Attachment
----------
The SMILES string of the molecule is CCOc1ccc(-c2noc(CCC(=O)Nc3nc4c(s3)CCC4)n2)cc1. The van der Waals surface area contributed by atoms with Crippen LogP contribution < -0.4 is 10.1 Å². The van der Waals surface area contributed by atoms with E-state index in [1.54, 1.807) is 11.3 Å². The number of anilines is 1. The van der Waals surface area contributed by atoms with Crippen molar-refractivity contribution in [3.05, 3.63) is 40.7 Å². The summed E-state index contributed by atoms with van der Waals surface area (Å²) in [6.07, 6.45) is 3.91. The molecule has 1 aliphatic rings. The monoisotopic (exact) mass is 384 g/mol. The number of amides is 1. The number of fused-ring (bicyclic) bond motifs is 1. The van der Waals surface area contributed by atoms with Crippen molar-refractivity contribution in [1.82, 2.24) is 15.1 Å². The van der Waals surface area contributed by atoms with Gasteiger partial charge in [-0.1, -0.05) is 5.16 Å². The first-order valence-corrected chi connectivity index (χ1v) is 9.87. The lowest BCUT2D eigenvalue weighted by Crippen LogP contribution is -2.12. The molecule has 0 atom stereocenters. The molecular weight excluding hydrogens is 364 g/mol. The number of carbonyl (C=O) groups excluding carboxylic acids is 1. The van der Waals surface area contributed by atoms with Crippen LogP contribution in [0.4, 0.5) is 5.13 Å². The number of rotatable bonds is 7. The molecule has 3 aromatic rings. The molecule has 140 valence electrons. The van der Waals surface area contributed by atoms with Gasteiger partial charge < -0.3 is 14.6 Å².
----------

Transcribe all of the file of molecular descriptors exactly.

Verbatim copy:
The SMILES string of the molecule is CCOc1ccc(-c2noc(CCC(=O)Nc3nc4c(s3)CCC4)n2)cc1. The van der Waals surface area contributed by atoms with Crippen LogP contribution < -0.4 is 10.1 Å². The van der Waals surface area contributed by atoms with E-state index in [1.54, 1.807) is 11.3 Å². The number of anilines is 1. The van der Waals surface area contributed by atoms with Crippen molar-refractivity contribution in [3.05, 3.63) is 40.7 Å². The summed E-state index contributed by atoms with van der Waals surface area (Å²) in [6.07, 6.45) is 3.91. The molecule has 1 aliphatic rings. The monoisotopic (exact) mass is 384 g/mol. The number of amides is 1. The number of fused-ring (bicyclic) bond motifs is 1. The van der Waals surface area contributed by atoms with Crippen molar-refractivity contribution in [1.82, 2.24) is 15.1 Å². The van der Waals surface area contributed by atoms with Gasteiger partial charge in [-0.1, -0.05) is 5.16 Å². The first-order valence-corrected chi connectivity index (χ1v) is 9.87. The lowest BCUT2D eigenvalue weighted by Crippen LogP contribution is -2.12. The molecule has 0 atom stereocenters. The molecular weight excluding hydrogens is 364 g/mol. The number of carbonyl (C=O) groups excluding carboxylic acids is 1. The van der Waals surface area contributed by atoms with Crippen LogP contribution in [0.4, 0.5) is 5.13 Å². The number of rotatable bonds is 7. The molecule has 3 aromatic rings. The molecule has 140 valence electrons. The van der Waals surface area contributed by atoms with Gasteiger partial charge < -0.3 is 14.6 Å².